Look who’s cookin

Posted 10/18/09

Garrick Scott will joke with you that he’s just a man with two first names. But the 40-year-old from Georgia is more than that. He’s a blind man …

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Look who’s cookin


Garrick Scott will joke with you that he’s just a man with two first names.

But the 40-year-old from Georgia is more than that.

He’s a blind man with a bachelor’s degree in mass communications and a sense of humor that permeates every room he enters. That includes the kitchen at The Colorado Center for the Blind in Littleton, where his female opponents were preparing a meal for their second annual “Battle of the Breakfast” competition.

“I don’t see any grits here,” Scott said. “And I haven’t tasted any meat yet.”

Learning how to cook is part of the Center’s Home Management program, which teaches students how to live independently.

During the course, students of all ages are trained to cook simple to gourmet meals. They barbecue with charcoal and gas grills, plan dinner parties, learn self-defense, shop at malls, sew, garden and plan outings.

“I believed the most important thing we wanted to accomplish was to teach people that just because they are blind, that does not have to change their expectations for themselves in life,” said Diane McGeorge, founder of the Colorado Center for the Blind.

“The main thing we want to teach is blindness is not the tragedy that often times it is painted to be. In fact, we don’t think it’s a problem at all.”

In order to demonstrate proficiency in home management, students are required to prepare a meal for 15 people, and eventually, 50.

The Battle of the Breakfast competition is designed to give them a practice run.

“They figure if you can do it for 50 people you can certainly do it for yourself,” Scott said.

Home Management is part of the Center’s main program, Independence Training.

It’s a nine-month course, with about 25 people in each session.

Students must be 18 or older, and live in furnished apartments, about five miles from the center.

During these nine months, students learn what Executive Director Julie Deden calls “structured discovery.”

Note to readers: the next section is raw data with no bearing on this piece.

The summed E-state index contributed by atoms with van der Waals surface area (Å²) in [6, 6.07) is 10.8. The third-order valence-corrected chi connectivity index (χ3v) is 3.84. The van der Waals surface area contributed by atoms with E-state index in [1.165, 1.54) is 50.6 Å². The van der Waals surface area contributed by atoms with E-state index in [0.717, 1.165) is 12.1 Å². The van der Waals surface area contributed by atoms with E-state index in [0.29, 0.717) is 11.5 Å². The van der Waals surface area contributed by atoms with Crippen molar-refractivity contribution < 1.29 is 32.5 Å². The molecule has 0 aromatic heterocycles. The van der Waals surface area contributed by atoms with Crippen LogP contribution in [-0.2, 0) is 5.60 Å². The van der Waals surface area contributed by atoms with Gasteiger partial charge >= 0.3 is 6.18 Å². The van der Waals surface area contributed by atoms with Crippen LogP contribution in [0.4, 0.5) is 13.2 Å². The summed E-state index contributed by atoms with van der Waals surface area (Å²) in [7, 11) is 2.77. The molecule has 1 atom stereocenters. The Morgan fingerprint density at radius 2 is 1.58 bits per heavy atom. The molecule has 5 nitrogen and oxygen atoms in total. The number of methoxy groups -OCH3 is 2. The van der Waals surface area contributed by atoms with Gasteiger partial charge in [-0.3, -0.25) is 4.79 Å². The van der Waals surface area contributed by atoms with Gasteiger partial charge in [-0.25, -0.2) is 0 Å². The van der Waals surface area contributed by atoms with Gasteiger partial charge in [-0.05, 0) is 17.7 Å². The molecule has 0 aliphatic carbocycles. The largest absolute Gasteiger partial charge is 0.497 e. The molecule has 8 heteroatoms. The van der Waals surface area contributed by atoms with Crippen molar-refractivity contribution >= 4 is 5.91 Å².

“Traditionally, an instructor is behind the student, telling them what to do,” she said. “In a structured way, we’re going to let people go out and discover the world.”

The first things students learn is how to use public transit, to get from their apartment to the center. Once in classes for the day, the curriculum stresses independent learning and understanding.

Braille and cane travel, business, woodshop and rock climbing are all taught through the center.

“We have a late relative of Lawrence Welk coming for our presentation,” Scott joked trying to intimidate the group of females serving the food at the battle.

The competition is boys versus girls.

Presentation is part of the grade, and though the girls had no “celebrities” up their sleeves, they did make a nice show out of their “Taste of the World” display.

The tables had flags for centerpieces, world music and meals from six different countries.

“The girls are setting the bar pretty high,” said Ken Parks, a judge at the battle.

“Yeah, because it’s more like an army of women against, like 14 guys,” said student A.J. Hovet.

The boys wouldn’t give up their secrets, but Scott and Hovet are convinced they’re such good cooks that they’ll be able to beat the girls “on the fly.”

“Only pipes burst under pressure,” Scott chuckled.

Many of the classes, including home management are taught by instructors who are also blind — a unique aspect of the Littleton center.

“We focus on positive blind role models working along with our students, because we want our students to feel like they can do anything they want,” Deden said. “If students see me taking the bus, they realize they can do it, too.”

There is no hand-holding in any of the work, but instead a push to empower each individual.

“We don’t give people the answers,” Deden said. “We give people the tools to find the answers.”


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